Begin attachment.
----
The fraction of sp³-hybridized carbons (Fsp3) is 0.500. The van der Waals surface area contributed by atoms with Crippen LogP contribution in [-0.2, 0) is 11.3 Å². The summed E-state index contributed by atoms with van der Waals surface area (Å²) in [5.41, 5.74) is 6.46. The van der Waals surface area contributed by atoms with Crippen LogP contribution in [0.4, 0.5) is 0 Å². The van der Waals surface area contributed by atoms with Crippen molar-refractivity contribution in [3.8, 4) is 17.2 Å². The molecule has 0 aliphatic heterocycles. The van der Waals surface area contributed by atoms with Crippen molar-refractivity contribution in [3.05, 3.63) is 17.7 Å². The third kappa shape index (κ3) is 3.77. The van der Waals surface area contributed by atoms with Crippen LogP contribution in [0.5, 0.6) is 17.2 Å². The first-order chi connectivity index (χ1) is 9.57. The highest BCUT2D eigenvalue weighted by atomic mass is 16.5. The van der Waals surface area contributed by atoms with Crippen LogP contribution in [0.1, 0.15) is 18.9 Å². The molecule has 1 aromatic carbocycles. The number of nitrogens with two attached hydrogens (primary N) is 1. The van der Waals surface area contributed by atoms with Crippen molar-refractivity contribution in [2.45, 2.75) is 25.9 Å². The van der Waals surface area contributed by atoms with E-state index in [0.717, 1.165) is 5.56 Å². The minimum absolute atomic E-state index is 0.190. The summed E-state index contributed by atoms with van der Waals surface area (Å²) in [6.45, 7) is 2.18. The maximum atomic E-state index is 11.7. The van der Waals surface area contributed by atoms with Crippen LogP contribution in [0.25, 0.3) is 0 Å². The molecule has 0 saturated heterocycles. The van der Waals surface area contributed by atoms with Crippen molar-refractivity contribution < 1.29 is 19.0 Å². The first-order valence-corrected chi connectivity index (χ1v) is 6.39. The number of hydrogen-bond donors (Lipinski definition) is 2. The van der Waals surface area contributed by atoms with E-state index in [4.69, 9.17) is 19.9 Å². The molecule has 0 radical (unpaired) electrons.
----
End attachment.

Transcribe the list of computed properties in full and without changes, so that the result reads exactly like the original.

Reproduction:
The fraction of sp³-hybridized carbons (Fsp3) is 0.500. The van der Waals surface area contributed by atoms with Crippen LogP contribution in [-0.2, 0) is 11.3 Å². The summed E-state index contributed by atoms with van der Waals surface area (Å²) in [5.41, 5.74) is 6.46. The van der Waals surface area contributed by atoms with Crippen LogP contribution in [0.4, 0.5) is 0 Å². The van der Waals surface area contributed by atoms with Crippen molar-refractivity contribution in [3.8, 4) is 17.2 Å². The molecule has 0 aliphatic heterocycles. The van der Waals surface area contributed by atoms with Crippen molar-refractivity contribution in [3.05, 3.63) is 17.7 Å². The third kappa shape index (κ3) is 3.77. The van der Waals surface area contributed by atoms with Crippen LogP contribution in [0.5, 0.6) is 17.2 Å². The first-order chi connectivity index (χ1) is 9.57. The highest BCUT2D eigenvalue weighted by atomic mass is 16.5. The van der Waals surface area contributed by atoms with Crippen LogP contribution in [0.1, 0.15) is 18.9 Å². The molecule has 1 aromatic carbocycles. The number of nitrogens with two attached hydrogens (primary N) is 1. The van der Waals surface area contributed by atoms with Crippen molar-refractivity contribution in [2.45, 2.75) is 25.9 Å². The van der Waals surface area contributed by atoms with E-state index in [0.717, 1.165) is 5.56 Å². The minimum absolute atomic E-state index is 0.190. The summed E-state index contributed by atoms with van der Waals surface area (Å²) in [6.45, 7) is 2.18. The maximum atomic E-state index is 11.7. The van der Waals surface area contributed by atoms with Crippen LogP contribution in [0.25, 0.3) is 0 Å². The molecule has 0 saturated heterocycles. The van der Waals surface area contributed by atoms with Crippen molar-refractivity contribution < 1.29 is 19.0 Å². The first-order valence-corrected chi connectivity index (χ1v) is 6.39. The number of hydrogen-bond donors (Lipinski definition) is 2. The van der Waals surface area contributed by atoms with E-state index in [4.69, 9.17) is 19.9 Å². The molecule has 0 radical (unpaired) electrons.